Justification in Paul’s Letters

I thought I’d get around to a systematic look at justification, since it is a principle them in the Pauline letters.  Where and how often does Paul mentions justification?  The term “justified” occurs ten (1) times in Romans, six (1) times in Galatians, twice in Corinthians, and – ironically, three times in James’ Epistle.

This is not surprising, as Paul deals with the problem of integrating Jew and Gentile in the Roman and Galatian communities.   I noted in a previous post that the Galatian community, in particular, seemed to have trouble getting the two Christian groups to work together. In Galations 2:15-21, Paul mentions justification no less than five times:

We, who are Jews by nature and not sinners from among the Gentiles, who know that a person is not justified by works of the law but through faith in Jesus Christ, even we have believed in Christ Jesus that we may be justified by faith in Christ and not by works of the law, because by works of the law no one will be justified.
But if, in seeking to be justified in Christ, we ourselves are found to be sinners, is Christ then a minister of sin? Of course not!
But if I am building up again those things that I tore down, then I show myself to be a transgressor. For through the law I died to the law, that I might live for God. I have been crucified with Christ; yet I live, no longer I, but Christ lives in me; insofar as I now live in the flesh, I live by faith in the Son of God who has loved me and given himself up for me.
I do not nullify the grace of God; for if justification comes through the law, then Christ died for nothing.

I do try to pay attention to the text, like a good scholar would, and I think it’s worth mentioning that Paul uses a curious turn of phrase whenever he talks about justification.  That turn of phrase is: μὴ γένοιτό or “God forbid!” or “Let it not be so!” or “Of course not!” Curiously enough, this phrase occurs eight times in Romans and three times in Galatians.  Why the exclamatory qualification?  Paul does not want his audience to become too complacent living in accord with “the law” (not good) or in being “justified by faith” (good, but not the entire picture) without also living out the call to a Christian life.

Galatians 2:17
But if, in seeking to be justified in Christ, we ourselves are found to be sinners, is Christ then a minister of sin? Of course not!

Galatians 3:21
Is the law then opposed to the promises of God? Of course not!

Galatians 6:14
Shall I boast except in the cross of our Lord Jesus Christ, through which the world has been crucified to me, and I to the world? Of course not!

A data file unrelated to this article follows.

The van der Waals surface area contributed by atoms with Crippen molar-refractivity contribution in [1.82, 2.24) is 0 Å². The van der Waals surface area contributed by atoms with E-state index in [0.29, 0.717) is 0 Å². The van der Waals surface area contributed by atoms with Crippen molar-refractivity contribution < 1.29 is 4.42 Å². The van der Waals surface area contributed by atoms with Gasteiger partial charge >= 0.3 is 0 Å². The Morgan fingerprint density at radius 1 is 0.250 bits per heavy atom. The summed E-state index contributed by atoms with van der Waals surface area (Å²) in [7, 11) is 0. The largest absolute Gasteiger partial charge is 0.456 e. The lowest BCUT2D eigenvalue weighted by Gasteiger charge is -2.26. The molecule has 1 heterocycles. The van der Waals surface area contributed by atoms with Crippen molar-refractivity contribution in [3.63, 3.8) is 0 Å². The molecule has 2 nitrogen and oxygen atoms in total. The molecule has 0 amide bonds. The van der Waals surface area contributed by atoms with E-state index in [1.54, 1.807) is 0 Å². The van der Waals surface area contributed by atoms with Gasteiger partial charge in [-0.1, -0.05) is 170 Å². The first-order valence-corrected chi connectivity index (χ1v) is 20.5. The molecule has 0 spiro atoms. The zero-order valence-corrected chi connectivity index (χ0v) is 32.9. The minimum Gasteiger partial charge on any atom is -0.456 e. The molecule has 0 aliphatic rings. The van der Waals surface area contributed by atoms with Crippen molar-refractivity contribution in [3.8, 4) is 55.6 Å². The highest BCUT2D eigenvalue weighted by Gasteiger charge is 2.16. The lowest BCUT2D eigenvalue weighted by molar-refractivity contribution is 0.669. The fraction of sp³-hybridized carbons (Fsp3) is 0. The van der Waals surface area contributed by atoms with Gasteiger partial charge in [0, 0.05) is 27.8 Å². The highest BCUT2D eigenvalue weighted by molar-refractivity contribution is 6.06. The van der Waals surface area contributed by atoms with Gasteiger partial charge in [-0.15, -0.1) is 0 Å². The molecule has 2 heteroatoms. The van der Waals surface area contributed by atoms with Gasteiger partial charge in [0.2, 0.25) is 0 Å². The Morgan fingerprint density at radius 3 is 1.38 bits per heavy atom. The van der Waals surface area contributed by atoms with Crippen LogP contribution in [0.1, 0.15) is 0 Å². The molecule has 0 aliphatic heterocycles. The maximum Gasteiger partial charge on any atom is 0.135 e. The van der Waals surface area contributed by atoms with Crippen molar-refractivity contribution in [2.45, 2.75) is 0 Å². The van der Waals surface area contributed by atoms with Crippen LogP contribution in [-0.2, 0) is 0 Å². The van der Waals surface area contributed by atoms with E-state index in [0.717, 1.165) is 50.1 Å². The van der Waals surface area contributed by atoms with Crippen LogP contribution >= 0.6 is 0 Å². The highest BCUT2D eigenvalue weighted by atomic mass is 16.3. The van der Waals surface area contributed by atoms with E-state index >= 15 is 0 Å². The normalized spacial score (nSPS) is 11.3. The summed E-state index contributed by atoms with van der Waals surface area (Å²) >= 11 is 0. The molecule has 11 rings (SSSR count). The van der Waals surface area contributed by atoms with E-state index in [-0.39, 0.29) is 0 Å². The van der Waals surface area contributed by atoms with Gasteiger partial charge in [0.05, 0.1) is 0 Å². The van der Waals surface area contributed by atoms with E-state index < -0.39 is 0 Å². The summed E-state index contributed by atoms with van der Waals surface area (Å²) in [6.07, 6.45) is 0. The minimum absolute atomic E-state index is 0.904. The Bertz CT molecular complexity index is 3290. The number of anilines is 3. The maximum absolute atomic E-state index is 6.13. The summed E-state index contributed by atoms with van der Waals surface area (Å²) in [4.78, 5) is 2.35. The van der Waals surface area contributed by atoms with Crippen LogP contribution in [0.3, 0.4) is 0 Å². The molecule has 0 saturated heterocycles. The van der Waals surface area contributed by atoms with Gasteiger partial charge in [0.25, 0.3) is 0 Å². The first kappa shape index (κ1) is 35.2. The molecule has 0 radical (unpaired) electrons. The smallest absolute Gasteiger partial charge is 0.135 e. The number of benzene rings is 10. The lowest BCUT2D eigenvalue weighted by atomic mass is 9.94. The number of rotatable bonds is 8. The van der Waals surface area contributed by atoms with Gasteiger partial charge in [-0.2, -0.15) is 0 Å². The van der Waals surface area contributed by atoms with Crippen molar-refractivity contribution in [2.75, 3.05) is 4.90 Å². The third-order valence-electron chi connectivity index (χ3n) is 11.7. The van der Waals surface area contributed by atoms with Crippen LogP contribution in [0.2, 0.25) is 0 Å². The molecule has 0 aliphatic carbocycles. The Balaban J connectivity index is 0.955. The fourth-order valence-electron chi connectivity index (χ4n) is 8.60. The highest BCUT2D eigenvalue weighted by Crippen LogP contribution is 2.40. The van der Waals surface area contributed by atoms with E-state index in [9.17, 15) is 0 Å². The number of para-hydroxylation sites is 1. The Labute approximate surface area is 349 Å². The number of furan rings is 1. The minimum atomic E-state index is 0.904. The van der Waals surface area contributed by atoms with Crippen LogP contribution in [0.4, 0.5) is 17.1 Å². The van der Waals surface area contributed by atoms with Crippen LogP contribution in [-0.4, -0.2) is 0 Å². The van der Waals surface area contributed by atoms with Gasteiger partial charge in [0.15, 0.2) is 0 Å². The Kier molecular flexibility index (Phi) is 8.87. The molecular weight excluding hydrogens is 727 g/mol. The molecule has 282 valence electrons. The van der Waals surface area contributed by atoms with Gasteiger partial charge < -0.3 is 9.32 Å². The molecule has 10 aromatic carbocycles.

Romans 3:31
Are we then annulling the law by this faith? Of course not!

Romans 6:15
What then? Shall we sin because we are not under the law but under grace? Of course not!

Romans 7:7
What then can we say? That the law is sin? Of course not!

Romans 9:14
What then are we to say? Is there injustice on the part of God? Of course not!

I am coming to appreciate Paul’s theology of justification, however, it requires a careful reading of Romans and Galatians to properly interpret his theology. Plus, we always have to corroborate the theology to make sure that it is consistent with the teaching in the Gospels. I think it is evident that, if Jesus used parabolic language, Paul liked to use hyperbolic language.

But we should not let that take away from Paul’s essential point. External obedience to the law, or rubric, is not salvific. God expects a fundamental acceptance of faith on the part of the believer.

Now, having said that, the various Christian confessions interpret Paul differently as to how “justification” fits into the process of individual salvation. Paul’s theology is qualified such that one cannot “claim” to be justified by faith while simultaneously “living” in sin. Catholics and Orthodox might argue that through growth in grace, one becomes both justified and saved. The Lutheran confession and some Anglicans would argue that one is justified first, and then one is capable of growth in grace. Some, though not all, Reformed Christians would argue that justification is an “event” that cannot be forfeited, since when one is “saved by Jesus Christ,” one cannot be “unsaved.”

I apologize for grossly over-simplifying the issue.  Ironically, there is language in Paul’s letters to defend all three theses. Which is why I endorse a careful, integrated reading of Paul on the subject of justification. Having said that, I am not an expert on Pauline theology, so feel free to comment, clarify and disagree.

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